The basic scenario is a standard science fiction trope: There is a Temporal Agency that attempts to prevent crimes. I believe the implication is that it’s only time crimes they care about, and the specific crime that the agent played by Ethan Hawke is after is trying to solve involves a terrorist who plants bombs at various points along the timeline. This is the main addition to Heinlein’s story, from what I can tell, and it’s probably a commercial consideration that allows the film to be marketed as a thriller. In any event, in the course of his investigation Hawke’s character takes up a job as a bartender in the ’70s, and he thereby meets a gender ambiguous customer who turns out be a man with an interesting story.

As I perhaps implied above, the terrorist-thriller aspect of the plot seems a little extraneous to the main purpose of the story, which is still the exploration of paradoxical causation. Since I don’t remember Heinlein’s story very well, I’m not completely sure that the film fleshes out the main characters as much as I think it does, but for sure it has an updated take on issues of gender and sexuality that were still relatively new areas for popular culture to explore in 1959. It’s hard to get into the nuts and bolts of the story without spoilers, so I’ll leave it at that. Along with the faithfulness to Heinlein’s story, the other thing about this film that struck me as catnip to an old school science fiction fan like myself is the portrayal of the gender-ambiguous man as an extremely bright social misfit — the very prototype of a fan. To that extent, the film might be an act of fan service, so caveat emptor if you don’t identify with such characters.

It’s a handsome production that always looks interesting, and Ethan Hawke and Sarah Snook deliver very good performances. As a respectful, intelligent adaptation, it’s hard to find much wrong with the thing, although as with all time travel stories it probably doesn’t hold together if you think about it too much. Like Heinlein’s story (and using his exact language at key points) it stills strikes a nerve of solipsistic melancholy that I found irresistible.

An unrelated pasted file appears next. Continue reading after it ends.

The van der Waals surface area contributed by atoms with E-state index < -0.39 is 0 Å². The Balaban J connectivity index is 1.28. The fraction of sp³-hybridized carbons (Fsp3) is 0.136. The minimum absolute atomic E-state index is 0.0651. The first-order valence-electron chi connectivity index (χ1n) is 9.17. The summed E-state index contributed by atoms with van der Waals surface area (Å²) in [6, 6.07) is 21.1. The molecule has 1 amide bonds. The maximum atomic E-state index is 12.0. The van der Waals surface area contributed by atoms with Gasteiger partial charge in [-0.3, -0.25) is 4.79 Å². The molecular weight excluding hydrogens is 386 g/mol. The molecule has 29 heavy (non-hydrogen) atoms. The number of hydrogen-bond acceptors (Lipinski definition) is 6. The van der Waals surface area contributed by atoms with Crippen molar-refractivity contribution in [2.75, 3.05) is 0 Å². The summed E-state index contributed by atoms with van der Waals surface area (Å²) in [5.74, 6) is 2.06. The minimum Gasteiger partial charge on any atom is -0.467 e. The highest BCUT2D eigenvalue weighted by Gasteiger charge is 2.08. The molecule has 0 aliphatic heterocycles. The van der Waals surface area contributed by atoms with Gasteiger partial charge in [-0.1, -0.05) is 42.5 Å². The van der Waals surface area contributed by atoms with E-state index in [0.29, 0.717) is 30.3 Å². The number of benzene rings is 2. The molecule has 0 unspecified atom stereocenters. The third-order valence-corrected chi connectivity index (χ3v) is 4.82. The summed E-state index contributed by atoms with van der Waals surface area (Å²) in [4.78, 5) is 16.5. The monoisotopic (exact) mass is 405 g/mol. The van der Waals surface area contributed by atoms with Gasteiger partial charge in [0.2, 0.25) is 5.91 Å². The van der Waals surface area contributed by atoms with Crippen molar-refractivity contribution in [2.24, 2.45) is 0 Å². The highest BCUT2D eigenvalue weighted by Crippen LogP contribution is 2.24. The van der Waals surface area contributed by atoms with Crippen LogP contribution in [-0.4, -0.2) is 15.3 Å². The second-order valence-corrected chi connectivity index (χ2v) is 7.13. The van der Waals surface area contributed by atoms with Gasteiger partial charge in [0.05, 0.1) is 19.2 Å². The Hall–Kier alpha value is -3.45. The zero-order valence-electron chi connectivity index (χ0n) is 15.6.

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Inherent Vice (2014)

Poster for Inherent Vice

I read Thomas Pynchon’s novel, Inherent Vice, last summer. It’s the third of his novels I’ve read, along with The Crying of Lot 49 and Mason & Dixon, and I’m still not exactly a convert. Inherent Vice seemed rambling and hoary to me, although I liked the concept of Raymond Chandler in Hippieland and the focus on the dark underbelly of the ’60s American counterculture. Indeed, by the end of the novel I was beginning to see depths to what Pynchon was up to that I hadn’t noticed at first, and I reread the first 50 pages and found them richer than I had the first time. The final scene of driving on the freeway in the fog seemed like a perfect image for the American Dream.

Now comes Paul Thomas Anderson’s film adaptation, which tries to squeeze Pynchon’s rambling series of druggy digressions into a two and a half hour timeframe. While I enjoyed bits and pieces of it, ultimately I came away feeling dissatisfied. However, this is probably a film that I need to see a second time before I can really dig into it. One thing I would say is that the other PTA film I’ve seen, The Master, benefited from focusing on two very strong characters, whereas Inherent Vice suffers from both a protagonist, Doc Sportello (Joaquin Phoenix), who isn’t very interesting (possibly an intentional cypher at the heart of an indefinite mystery) and a large cast of characters who never really come into focus at all.

The film is getting a lot of comparison to Robert Altman’s private eye pisstake, The Long Goodbye (1973), and that might be another problem for me, because I don’t care for the Altman film at all, despite the screenplay by Leigh Brackett. There’s a shambolic quality to both The Long Goodbye and Inherent Vice that doesn’t seem to work for me. Altman feels more improvised than Anderson, but both result in a sense of awkward silliness that doesn’t really go anywhere. Maybe the childishness is trying to tell us that all of this serious business is just play pretend by people who are essentially lost, I don’t know.